Because Unitarians tend to be very liberal in their political views, none of my friends ever showed up at my Unitarian Church……except for Evan. His joining me there was one of many “connections” that endeared me to him over the years.
More broadly, I think Evan and I shared philosophical views. Certainly this was true of our political views. We were both strong defenders of liberty and frequently found ourselves aligned with the same candidates and attending the same political meetings. As just one example, when Sue called me to let me know that Evan was in hospice I was attending a conference sponsored by Hillsdale College, a very conservative college and the only college in the United States that refuses all forms of government aide. This would, of course, endear the school to both Evan and to me. We were both longtime supporters of the Goldwater Institute and Evan founded the Scharf Norton center for litigation, a center that I might point out, has produced the most recent appointee to the Arizona Supreme Court, Clint Bolick. Evan’s center has also won many court suits which protected the liberties of a variety of people and also achieved significant national recognition.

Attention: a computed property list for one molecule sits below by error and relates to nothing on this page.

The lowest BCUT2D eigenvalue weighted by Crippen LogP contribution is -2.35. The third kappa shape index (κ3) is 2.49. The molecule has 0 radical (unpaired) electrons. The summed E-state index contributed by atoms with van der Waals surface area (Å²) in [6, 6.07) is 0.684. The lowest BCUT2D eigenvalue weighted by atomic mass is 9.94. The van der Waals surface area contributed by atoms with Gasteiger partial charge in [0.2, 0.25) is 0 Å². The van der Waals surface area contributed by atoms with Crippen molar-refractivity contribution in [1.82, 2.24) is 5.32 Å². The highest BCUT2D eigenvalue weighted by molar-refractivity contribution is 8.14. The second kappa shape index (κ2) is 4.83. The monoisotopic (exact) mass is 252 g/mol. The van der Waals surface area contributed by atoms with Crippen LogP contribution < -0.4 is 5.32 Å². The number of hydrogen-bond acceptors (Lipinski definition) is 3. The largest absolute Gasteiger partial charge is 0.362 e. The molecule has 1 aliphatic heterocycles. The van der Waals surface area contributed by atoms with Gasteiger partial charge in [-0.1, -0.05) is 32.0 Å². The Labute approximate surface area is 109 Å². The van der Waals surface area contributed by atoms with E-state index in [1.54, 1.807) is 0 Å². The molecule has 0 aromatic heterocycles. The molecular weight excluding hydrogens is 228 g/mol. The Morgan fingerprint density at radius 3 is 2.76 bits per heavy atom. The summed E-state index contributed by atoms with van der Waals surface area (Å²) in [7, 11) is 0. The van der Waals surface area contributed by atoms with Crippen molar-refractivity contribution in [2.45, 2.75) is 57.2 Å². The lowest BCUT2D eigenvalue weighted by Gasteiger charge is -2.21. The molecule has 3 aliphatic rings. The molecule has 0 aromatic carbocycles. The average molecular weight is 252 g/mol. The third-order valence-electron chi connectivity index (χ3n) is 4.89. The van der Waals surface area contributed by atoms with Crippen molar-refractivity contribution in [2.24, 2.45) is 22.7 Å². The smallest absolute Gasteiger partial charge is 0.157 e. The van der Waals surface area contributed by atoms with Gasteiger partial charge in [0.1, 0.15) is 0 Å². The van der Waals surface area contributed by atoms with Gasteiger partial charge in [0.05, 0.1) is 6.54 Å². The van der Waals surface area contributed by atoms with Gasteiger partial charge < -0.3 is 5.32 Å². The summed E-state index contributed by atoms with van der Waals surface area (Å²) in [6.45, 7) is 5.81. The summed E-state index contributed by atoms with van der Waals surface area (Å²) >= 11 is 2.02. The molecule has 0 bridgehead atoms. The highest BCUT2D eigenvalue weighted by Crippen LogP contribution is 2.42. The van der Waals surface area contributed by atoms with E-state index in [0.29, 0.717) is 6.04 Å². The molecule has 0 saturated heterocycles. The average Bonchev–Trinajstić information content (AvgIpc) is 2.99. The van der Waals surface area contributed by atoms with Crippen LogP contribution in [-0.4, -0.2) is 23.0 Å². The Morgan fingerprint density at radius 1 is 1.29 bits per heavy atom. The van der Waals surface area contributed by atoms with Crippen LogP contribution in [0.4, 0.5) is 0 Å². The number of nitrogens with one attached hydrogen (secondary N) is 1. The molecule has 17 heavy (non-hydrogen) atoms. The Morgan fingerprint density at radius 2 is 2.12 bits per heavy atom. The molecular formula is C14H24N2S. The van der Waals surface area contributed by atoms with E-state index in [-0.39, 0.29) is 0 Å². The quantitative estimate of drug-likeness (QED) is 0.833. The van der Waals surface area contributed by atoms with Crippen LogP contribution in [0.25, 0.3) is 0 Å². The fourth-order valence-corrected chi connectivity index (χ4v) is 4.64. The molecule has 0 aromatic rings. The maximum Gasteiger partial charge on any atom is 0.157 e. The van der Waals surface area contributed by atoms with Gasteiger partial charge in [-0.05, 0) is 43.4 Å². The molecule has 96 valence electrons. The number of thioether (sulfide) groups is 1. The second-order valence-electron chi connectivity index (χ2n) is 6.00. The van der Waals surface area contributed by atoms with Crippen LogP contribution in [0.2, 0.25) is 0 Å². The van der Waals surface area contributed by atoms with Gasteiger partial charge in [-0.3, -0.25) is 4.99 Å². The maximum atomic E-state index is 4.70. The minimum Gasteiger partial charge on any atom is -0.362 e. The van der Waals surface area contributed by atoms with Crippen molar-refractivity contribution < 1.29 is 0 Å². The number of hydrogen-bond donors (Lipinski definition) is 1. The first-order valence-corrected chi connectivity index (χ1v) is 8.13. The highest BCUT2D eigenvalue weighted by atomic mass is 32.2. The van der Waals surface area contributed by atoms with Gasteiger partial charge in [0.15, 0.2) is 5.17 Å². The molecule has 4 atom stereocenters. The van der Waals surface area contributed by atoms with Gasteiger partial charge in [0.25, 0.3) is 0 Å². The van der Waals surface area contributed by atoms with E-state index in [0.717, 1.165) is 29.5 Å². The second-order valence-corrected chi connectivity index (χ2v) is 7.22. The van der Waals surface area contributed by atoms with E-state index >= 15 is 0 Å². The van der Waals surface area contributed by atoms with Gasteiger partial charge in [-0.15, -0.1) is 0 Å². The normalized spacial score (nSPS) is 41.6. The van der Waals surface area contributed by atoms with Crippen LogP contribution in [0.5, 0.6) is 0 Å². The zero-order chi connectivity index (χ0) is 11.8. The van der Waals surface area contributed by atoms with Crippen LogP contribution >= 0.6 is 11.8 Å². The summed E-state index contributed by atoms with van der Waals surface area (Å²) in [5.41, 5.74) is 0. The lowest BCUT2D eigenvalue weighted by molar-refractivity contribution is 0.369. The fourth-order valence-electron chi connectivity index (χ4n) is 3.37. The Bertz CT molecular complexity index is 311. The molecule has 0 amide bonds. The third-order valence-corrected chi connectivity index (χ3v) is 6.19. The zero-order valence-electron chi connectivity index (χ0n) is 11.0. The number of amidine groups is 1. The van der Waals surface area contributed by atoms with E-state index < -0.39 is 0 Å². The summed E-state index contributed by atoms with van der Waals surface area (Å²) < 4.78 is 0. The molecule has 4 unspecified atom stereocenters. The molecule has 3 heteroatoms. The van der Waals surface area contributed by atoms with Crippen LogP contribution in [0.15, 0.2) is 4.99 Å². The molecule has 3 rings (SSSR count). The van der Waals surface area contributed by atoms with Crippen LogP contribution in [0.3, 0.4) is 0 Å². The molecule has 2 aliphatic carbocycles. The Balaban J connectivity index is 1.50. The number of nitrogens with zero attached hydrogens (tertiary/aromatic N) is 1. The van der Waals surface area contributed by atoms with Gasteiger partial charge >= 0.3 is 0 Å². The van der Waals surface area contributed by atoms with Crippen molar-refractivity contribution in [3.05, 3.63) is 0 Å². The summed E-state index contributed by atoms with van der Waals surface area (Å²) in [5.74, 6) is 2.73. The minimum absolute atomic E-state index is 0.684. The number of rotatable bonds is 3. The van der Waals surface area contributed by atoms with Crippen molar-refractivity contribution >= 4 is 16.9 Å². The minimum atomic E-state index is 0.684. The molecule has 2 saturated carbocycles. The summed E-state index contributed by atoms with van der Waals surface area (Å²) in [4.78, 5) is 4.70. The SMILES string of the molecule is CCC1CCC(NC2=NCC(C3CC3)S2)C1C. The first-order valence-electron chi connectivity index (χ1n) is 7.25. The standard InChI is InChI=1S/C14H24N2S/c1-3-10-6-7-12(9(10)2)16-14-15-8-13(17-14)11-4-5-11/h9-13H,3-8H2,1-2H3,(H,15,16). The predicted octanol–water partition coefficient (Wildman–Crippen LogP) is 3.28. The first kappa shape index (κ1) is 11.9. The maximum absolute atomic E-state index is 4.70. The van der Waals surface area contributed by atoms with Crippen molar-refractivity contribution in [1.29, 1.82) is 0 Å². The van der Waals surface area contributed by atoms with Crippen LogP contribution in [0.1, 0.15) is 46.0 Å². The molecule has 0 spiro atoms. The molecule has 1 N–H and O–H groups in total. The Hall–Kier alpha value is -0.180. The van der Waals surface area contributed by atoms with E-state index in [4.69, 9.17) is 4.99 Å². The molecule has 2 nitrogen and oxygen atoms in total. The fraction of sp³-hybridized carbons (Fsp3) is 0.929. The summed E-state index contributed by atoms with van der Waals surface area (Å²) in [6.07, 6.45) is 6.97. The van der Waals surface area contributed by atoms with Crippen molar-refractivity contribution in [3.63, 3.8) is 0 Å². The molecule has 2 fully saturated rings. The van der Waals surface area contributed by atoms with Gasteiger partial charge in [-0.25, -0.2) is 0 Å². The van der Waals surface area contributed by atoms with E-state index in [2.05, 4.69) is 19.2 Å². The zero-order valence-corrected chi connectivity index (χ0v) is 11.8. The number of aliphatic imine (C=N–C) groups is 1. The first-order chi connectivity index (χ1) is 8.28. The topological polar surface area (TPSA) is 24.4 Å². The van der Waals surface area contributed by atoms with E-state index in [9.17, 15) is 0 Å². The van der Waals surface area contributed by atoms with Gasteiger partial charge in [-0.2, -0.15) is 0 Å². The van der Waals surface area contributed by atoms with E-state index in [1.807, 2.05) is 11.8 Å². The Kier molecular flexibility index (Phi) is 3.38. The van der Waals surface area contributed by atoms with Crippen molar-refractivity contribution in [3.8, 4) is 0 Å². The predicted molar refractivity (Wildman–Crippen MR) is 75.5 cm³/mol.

And, I would be remiss if I did not point out that Evan met Sue at one of these political events right here in Flagstaff. Arizona State Treasurer Clark Dierks and I and several freedom lovers had formed the Arizona Economic Forum back in the early eighties and our signature event was always a weekend meeting in June here in Flagstaff at Little America.
Evan was a loving and kind man and it is certainly fitting that we are celebrating his life on the day before Valentine’s Day.